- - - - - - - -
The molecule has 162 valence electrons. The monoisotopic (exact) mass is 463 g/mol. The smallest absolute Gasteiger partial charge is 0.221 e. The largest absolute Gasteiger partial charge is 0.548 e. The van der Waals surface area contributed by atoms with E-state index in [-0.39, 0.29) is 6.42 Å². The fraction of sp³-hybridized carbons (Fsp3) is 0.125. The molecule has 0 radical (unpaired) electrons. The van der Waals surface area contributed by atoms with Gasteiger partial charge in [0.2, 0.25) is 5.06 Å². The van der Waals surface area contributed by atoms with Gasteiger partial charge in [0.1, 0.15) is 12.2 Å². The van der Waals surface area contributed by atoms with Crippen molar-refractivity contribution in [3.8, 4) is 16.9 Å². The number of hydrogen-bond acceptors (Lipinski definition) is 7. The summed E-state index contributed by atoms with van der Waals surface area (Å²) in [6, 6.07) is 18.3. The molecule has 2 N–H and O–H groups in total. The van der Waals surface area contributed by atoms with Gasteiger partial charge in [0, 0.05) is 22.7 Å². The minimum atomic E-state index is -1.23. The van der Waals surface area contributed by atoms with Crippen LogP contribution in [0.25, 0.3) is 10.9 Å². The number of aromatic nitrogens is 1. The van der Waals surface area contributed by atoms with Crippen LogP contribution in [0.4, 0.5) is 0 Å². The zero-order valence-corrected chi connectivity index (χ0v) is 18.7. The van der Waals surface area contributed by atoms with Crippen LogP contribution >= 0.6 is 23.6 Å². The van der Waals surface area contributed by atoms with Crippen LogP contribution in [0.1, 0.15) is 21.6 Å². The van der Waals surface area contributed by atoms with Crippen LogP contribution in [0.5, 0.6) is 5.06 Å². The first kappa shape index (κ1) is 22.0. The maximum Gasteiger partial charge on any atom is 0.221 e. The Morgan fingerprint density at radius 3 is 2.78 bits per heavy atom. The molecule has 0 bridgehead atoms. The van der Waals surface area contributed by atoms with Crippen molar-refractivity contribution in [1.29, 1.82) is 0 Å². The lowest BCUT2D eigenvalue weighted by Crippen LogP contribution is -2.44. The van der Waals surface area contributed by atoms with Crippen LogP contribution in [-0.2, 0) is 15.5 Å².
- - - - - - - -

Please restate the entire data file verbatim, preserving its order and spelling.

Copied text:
The molecule has 162 valence electrons. The monoisotopic (exact) mass is 463 g/mol. The smallest absolute Gasteiger partial charge is 0.221 e. The largest absolute Gasteiger partial charge is 0.548 e. The van der Waals surface area contributed by atoms with E-state index in [-0.39, 0.29) is 6.42 Å². The fraction of sp³-hybridized carbons (Fsp3) is 0.125. The molecule has 0 radical (unpaired) electrons. The van der Waals surface area contributed by atoms with Gasteiger partial charge in [0.2, 0.25) is 5.06 Å². The van der Waals surface area contributed by atoms with Gasteiger partial charge in [0.1, 0.15) is 12.2 Å². The van der Waals surface area contributed by atoms with Crippen molar-refractivity contribution in [3.8, 4) is 16.9 Å². The number of hydrogen-bond acceptors (Lipinski definition) is 7. The summed E-state index contributed by atoms with van der Waals surface area (Å²) in [6, 6.07) is 18.3. The molecule has 2 N–H and O–H groups in total. The van der Waals surface area contributed by atoms with Gasteiger partial charge in [0, 0.05) is 22.7 Å². The minimum atomic E-state index is -1.23. The van der Waals surface area contributed by atoms with Crippen LogP contribution in [0.25, 0.3) is 10.9 Å². The number of aromatic nitrogens is 1. The van der Waals surface area contributed by atoms with Crippen LogP contribution in [0.4, 0.5) is 0 Å². The zero-order valence-corrected chi connectivity index (χ0v) is 18.7. The van der Waals surface area contributed by atoms with Crippen LogP contribution >= 0.6 is 23.6 Å². The van der Waals surface area contributed by atoms with Crippen LogP contribution in [0.1, 0.15) is 21.6 Å². The van der Waals surface area contributed by atoms with Crippen LogP contribution in [0.5, 0.6) is 5.06 Å². The first kappa shape index (κ1) is 22.0. The maximum Gasteiger partial charge on any atom is 0.221 e. The Morgan fingerprint density at radius 3 is 2.78 bits per heavy atom. The molecule has 0 bridgehead atoms. The van der Waals surface area contributed by atoms with Crippen molar-refractivity contribution in [1.29, 1.82) is 0 Å². The lowest BCUT2D eigenvalue weighted by Crippen LogP contribution is -2.44. The van der Waals surface area contributed by atoms with Crippen LogP contribution in [-0.2, 0) is 15.5 Å².